Tropical Rainforests One organism captures some energy from the sun, harvests it, but in the process produces waste, which then serves as a source of energy for another organism in the chain

At a more micro level, without the bacterial process of decomposition, we’d have been overrun by dead things years ago.

All of which had me wondering about internet waste.

The obvious waste is the hardware to support online life. Oxfam and others all work hard to recycle the motherboards, cables and chips that help us connect. But there’s still a huge amount left, and lots of that goes to China and the third world. [See e.g. the BBC ‘s Disposable Planet, or Salon’s article]

Then there’s the paper.

But most interesting, I thought, is what we do with all the old articles, thoughts, posts etc. I know I personally rarely look back over all the guff I’ve written. But I don’t particularly feel any qualms about leaving it up there. The amount of memory it all takes up is so small in the scheme of things I don’t really have to bother. That said, as things stand a lot of it is, if I’m honest with myself, waste. It may or may not have been at the time, but now, a few years on, it probably is.

So how best to recycle it? The easy way is just to delete it all. Alternatively, on the rainforest model, rather than delete everything, I could delete everything that had no comments/links to it. (As such, it would be much the same as an email retention policy)

I’m probably a little nostalgic for that. Part of me thinks that a yearly revisit to old posts might in itself be useful. (It’s amazing how much you can forget). And part, as I’ve said before, thinks that doing a social network analysis of your blog to look for structural holes could be instructive.

Anyroad, probably barking up the wrong tree … and perhaps in a few years time I might delete this …

A 10 year old activist

At the school I’m working at, we’ve just started a blog. All in the best skunkworks taste, there’s only a few children working on it. It’s great to see them rolling up their sleeves and beginning to write some interesting stuff.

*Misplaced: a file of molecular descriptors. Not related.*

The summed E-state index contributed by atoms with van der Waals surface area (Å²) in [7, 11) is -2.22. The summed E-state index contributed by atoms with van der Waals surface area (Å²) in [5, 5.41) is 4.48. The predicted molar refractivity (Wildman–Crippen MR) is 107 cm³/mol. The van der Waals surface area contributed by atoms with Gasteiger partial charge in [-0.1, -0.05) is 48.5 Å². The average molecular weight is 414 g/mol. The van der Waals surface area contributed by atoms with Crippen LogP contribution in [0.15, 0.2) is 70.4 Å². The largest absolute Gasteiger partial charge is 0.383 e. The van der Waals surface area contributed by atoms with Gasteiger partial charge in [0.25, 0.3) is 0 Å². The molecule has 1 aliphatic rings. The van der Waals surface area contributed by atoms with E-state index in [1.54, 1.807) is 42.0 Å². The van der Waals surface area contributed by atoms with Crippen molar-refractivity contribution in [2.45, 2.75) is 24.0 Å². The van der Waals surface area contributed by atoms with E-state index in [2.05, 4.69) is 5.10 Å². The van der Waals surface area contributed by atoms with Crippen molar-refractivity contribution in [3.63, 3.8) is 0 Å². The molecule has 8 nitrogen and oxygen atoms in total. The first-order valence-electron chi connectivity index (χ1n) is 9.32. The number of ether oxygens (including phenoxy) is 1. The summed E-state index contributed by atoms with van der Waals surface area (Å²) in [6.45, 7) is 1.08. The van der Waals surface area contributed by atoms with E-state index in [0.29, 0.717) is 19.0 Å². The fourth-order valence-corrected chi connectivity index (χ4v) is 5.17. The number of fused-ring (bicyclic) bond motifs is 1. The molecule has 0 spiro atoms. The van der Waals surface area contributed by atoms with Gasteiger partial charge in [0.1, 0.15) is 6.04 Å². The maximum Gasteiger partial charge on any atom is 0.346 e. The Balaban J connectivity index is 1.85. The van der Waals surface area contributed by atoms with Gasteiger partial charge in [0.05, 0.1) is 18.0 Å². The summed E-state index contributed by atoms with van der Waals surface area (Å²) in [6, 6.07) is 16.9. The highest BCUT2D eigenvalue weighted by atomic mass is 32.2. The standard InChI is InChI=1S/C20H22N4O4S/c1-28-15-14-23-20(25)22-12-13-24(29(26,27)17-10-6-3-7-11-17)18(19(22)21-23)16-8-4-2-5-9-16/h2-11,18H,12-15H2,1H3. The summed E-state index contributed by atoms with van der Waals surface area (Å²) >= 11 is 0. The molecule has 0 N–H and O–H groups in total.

One post that’s caught my eye, partly for the response it’s had in the staffroom is this post. Zed is 10 years old. He’s seen something in his community – a run-down boat in the school playground – that he thinks needs fixing. Max and Josh agree. And they’re blogging their opinions, beginning to get it fixed off their own bat.

Do have a look and see what you think, and if you’ve got any ideas to help these activists save their boat, it’d be great if you could leave them a comment.

Mapping your blog mind revisited

A while ago I posted some thoughts about creating a mindmap of your blog. I’ve spent the last couple of evenings fiddling around with tags, a little easy php and Ucinet, some SNA software. I thought I’d post the rough and ready pics now, and do some more explaining when I’ve more time tomorrow.

A 3d visualisation of my blog tags

A 2d visualisation of my blog tags

Highlighting one tag (information overload)

If you want to have a play around with this sort of stuff, here’s what I did.
Continue reading Mapping your blog mind revisited

Deloitte, risk aversion and “Just say no” to blogs

Anu points to Deloitte’s decision to say no to blogs last month. Briefly:

– Ryf Quail, Deloitte’s director of digital marketing and communications, made the proposal to blog. He describes himself as “an extreme outlier”.
– Chief Marketing Officer David Redhill suggested that their

“holding pattern should be risk-averse and watching how it develops”

– Because, essentially, they need to be discreet about their clients.
– And monitoring the blogs would mean they were untimely.

None of my business what they do, but it’s kind of sad. Risk aversion and watching how things develop. It is possible to be risk-averse and active. To paraphrase, I wonder whether “small steps, loosely” joined was mooted as a policy?

International Blog Day 2005

Spurred on by Euan, Rebecca and the general idea of International Blog Day [which is basically about putting some birds less of a feather on each of our radars], here are some selected reads very different from the mine from around teh world.

  1. Badlani is trying to Change the World – One Plastic Bag at a Time [India]. Is that Adam Gilchrist on the main site?!)
  2. Maryam’s So I Want To Be An Astronaut [Kuwait]
  3. M’lilwana Osanku’s Descendants of Sancho is a curiously gripping read
  4. [Guyana]

  5. Alphecca is “an occasional blog by an independent, libertarian, gay gun nut from Vermont.” You’ve got to love the States sometimes.
  6. The Japanese “I have an ogre for a wife” blog also deserves special mention – I can’t make head or tail of it, but the title made me laugh.

Anjo, ontologies and weblogs

Anjo is cooking up a feast over at his blog 🙂 He’s looking at ways of deriving ontologies from weblogs, with some fascinating results so far.

Another add-on might be looking at how to kickstart ontologies from del.icio.us and similar social bookmark systems?

1. You can get mindmaps from delicious
2. You can use mindmaps as a means to kickstart ontologies (e.g. Mind2Onto)
3. So presumably, if you can isolate a targeted group in a social bookmarking system, then you can use the social stuff to kickstart the ontology?